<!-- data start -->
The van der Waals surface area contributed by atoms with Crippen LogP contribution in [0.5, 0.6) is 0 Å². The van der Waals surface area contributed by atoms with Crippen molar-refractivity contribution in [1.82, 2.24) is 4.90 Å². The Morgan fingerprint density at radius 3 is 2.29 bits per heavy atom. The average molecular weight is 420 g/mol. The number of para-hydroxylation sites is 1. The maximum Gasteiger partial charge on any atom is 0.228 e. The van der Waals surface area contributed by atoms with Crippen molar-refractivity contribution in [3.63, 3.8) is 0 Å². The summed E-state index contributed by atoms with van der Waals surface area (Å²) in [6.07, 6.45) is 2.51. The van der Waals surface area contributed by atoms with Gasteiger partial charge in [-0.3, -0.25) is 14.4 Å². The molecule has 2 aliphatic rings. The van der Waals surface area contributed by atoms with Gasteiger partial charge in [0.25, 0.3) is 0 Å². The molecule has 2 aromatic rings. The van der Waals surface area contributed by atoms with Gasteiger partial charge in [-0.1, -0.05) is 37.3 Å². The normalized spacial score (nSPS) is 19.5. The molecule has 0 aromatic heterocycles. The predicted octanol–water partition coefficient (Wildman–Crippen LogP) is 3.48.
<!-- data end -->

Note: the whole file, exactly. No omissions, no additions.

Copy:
The van der Waals surface area contributed by atoms with Crippen LogP contribution in [0.5, 0.6) is 0 Å². The van der Waals surface area contributed by atoms with Crippen molar-refractivity contribution in [1.82, 2.24) is 4.90 Å². The Morgan fingerprint density at radius 3 is 2.29 bits per heavy atom. The average molecular weight is 420 g/mol. The number of para-hydroxylation sites is 1. The maximum Gasteiger partial charge on any atom is 0.228 e. The van der Waals surface area contributed by atoms with Crippen molar-refractivity contribution in [3.63, 3.8) is 0 Å². The summed E-state index contributed by atoms with van der Waals surface area (Å²) in [6.07, 6.45) is 2.51. The van der Waals surface area contributed by atoms with Gasteiger partial charge in [-0.3, -0.25) is 14.4 Å². The molecule has 2 aliphatic rings. The van der Waals surface area contributed by atoms with Gasteiger partial charge in [0.25, 0.3) is 0 Å². The molecule has 2 aromatic rings. The van der Waals surface area contributed by atoms with Gasteiger partial charge in [-0.1, -0.05) is 37.3 Å². The normalized spacial score (nSPS) is 19.5. The molecule has 0 aromatic heterocycles. The predicted octanol–water partition coefficient (Wildman–Crippen LogP) is 3.48.